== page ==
Rise in 'excess deaths' for elderly last winter 'likely due to flu'

Deaths during the winter are about a fifth higher than in summer

Deaths during the winter are about a fifth higher than in summer

A pedestrian walks on the snow-covered street in southern London, Britain, Dec. 2, 2010.

Respiratory diseases, including flu, claimed thousands of lives of elderly people last winter as "excess winter deaths" reached the second highest level in eight years, new figures show.

There were more than 34,000 "excess deaths" across England and Wales over the last winter period, according to figures from the Office for National Statistics (ONS).

On Jan. 9, 2017 alone, nearly 2,000 in England and Wales died.

It is the second highest number of excess winter deaths since 2008/09 when there were 36,450 additional deaths observed over the winter period.

Jodie Withers, a health analyst at the ONS, said: "The increase is likely due to the predominant strain of flu prevalent during the 2016-17 winter, which had greater impact on the elderly than the young". That compares with the August summer holiday season when just over 1,200 people died each day.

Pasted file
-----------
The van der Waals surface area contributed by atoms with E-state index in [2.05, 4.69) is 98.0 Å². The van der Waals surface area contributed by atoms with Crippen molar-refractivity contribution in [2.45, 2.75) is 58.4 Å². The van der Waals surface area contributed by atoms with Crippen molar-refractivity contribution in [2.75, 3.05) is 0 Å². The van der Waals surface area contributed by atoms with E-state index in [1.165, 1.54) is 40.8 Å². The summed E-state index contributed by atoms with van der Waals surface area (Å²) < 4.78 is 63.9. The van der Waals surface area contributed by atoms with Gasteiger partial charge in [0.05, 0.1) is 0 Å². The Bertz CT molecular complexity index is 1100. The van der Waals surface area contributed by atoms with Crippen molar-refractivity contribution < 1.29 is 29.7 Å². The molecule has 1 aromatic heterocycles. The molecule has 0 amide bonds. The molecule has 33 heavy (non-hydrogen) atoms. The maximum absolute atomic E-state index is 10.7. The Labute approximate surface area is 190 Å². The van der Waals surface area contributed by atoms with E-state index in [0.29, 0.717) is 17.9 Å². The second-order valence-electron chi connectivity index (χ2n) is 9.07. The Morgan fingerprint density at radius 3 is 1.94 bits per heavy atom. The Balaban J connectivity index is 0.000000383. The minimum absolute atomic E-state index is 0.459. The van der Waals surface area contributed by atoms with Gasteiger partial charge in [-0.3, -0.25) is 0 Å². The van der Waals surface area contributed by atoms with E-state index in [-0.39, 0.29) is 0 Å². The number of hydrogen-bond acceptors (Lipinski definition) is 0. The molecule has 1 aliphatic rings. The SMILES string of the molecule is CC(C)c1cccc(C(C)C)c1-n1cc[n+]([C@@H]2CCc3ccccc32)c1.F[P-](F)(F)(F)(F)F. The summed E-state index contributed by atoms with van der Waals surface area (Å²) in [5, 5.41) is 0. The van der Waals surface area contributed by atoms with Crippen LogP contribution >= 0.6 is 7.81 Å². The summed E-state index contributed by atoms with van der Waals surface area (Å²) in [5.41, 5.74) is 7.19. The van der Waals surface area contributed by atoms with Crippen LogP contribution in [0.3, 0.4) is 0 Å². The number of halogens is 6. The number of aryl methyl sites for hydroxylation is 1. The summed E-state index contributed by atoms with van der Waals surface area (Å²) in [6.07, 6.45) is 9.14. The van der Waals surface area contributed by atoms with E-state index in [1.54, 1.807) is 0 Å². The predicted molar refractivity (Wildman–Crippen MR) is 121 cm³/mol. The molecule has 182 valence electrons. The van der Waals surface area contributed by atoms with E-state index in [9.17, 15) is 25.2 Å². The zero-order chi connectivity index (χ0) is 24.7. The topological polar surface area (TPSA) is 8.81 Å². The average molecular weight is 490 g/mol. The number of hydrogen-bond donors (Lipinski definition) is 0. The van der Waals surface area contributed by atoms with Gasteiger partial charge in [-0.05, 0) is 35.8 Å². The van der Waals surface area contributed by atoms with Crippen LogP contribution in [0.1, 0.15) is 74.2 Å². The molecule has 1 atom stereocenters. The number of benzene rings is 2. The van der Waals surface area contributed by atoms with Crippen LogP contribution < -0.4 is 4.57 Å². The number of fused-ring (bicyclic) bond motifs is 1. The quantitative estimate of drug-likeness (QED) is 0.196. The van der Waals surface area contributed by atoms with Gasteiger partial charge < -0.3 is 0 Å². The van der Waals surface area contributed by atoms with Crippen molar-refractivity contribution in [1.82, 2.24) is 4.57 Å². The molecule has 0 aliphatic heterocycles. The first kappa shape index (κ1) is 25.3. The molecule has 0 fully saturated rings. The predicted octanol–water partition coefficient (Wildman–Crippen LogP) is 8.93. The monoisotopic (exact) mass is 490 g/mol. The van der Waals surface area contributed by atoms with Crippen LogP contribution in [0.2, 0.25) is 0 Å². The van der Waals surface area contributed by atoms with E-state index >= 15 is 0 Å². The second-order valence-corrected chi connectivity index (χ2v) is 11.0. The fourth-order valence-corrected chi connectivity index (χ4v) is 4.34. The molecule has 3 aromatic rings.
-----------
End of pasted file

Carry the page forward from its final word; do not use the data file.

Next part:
Nearly a third of people who are eligible for the vaccination still do not have it.

The figures also show that all of the English regions observed significant increases in the excess winter mortality index between winter periods of 2016 and 2017.

The ONS said that of the estimated 34,300 excess winter deaths in the winter of 2016/17, 57.6% of these were among women. The high figure for last winter was up from 24,580 in 2015-16, probably because of a flu strain that hit the elderly.

Now thousands of elderly and vulnerable people in Britain are being given flu vaccines to help protect them during the coming colder months.